Power Query: Check Today’s Calendar
29 May 2019
Welcome to our Power Query blog. Today, I am going to look at an example which uses a Calendar table to filter on today’s date.
Last week, I looked at how to add a column to the Calendar table which held the relationship between the current date and the calendar date:
I am going to use this calendar in an example which selects data based on a date. I have some expense data, which I only want to upload if the file name matches today’s date.
This is similar to the issue I encountered in Power Query: Files for Today, but this time I am going to use my Calendar table.
I begin in the same way as previously: I choose to extract my data ‘From Folder’:
I choose to ‘Transform Data’, so that I can select which files I want to combine.
Before I can link this data to the Calendar table, I need to extract the dates from the file names. I am only interested in the first two columns: Content and Name, so I select these two columns whilst holding down the CTRL key and right click to ‘Remove Other Columns’.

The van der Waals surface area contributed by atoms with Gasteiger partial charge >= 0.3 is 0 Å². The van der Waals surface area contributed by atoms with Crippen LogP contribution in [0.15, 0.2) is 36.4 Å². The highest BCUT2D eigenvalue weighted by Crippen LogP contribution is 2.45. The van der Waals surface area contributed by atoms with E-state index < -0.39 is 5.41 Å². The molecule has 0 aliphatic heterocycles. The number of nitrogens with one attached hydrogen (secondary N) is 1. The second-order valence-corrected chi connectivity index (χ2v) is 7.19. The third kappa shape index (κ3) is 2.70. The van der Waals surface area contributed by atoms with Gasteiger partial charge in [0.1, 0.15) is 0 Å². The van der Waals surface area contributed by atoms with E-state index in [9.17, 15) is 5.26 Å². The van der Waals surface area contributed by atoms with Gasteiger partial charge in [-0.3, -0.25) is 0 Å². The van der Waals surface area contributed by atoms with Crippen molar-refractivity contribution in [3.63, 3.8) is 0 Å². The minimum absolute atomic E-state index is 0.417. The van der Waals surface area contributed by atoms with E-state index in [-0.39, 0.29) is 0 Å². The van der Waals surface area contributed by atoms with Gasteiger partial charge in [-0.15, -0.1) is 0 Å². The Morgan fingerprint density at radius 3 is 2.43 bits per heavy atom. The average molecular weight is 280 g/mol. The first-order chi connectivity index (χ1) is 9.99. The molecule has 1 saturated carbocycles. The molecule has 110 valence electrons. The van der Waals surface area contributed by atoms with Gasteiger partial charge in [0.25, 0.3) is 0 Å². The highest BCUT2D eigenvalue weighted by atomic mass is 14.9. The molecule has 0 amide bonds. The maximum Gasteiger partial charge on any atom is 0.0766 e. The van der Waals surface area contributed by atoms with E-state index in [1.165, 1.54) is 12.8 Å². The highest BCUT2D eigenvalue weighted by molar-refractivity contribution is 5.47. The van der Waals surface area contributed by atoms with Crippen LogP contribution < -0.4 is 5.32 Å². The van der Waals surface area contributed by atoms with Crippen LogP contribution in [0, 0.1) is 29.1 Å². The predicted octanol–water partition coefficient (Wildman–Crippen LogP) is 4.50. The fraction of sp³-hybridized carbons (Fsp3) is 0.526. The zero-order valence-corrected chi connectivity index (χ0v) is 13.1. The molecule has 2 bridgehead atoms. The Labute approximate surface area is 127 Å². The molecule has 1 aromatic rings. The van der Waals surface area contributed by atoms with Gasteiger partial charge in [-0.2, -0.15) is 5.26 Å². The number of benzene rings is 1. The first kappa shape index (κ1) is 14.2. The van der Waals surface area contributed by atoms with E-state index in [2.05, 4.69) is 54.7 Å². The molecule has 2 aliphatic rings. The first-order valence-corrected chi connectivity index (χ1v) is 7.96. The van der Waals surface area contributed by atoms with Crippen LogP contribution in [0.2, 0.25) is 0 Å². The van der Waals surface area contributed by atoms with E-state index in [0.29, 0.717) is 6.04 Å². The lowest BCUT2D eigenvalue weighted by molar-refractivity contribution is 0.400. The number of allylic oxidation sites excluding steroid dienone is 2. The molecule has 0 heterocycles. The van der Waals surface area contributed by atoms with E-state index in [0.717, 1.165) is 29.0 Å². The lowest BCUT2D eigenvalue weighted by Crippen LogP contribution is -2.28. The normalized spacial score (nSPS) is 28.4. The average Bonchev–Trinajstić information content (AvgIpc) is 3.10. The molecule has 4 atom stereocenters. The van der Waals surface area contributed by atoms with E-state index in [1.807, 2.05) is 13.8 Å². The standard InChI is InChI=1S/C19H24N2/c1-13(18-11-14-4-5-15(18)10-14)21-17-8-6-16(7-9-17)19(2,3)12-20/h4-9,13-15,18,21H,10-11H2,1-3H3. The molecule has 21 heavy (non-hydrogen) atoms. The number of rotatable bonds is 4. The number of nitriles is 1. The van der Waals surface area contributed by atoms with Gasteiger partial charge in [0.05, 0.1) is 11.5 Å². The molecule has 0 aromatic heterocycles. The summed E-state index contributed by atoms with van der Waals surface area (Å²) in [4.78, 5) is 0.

As shown above, using the ‘Column From Examples’ option, I create a new column with the date and time.
I rename my new column. I need to change the data type of File Date so that I can link to my Calendar table. I can do this on the ‘Transform’ tab where the current data type is set to text.
I choose the ‘Merge Queries’ option on the ‘Home’ tab. I choose to simply merge queries as I don’t need to create a new one.
I choose to merge with the ‘Calendar’ query. I need to specify how to link; I will link Date on the Calendar query to File Date on my current query. I can take the default left join as I only want those Calendar rows that match dates in my query.
The Calendar table appears as a column, and I can expand it to choose what columns I want in my query.
I am only interested in ‘Days from Today’ so I choose that option (without the prefix!).
I can see that the only files I need to upload are the ones with zero (0) in Days from Today.
This gives me the files which I want to extract and combine together.
I can delete everything apart from the Content column and expand my data.
The data looks fine so I continue.
The correct files have been extracted, and I can transform my data into the required format.
Come back next time for more ways to use Power Query!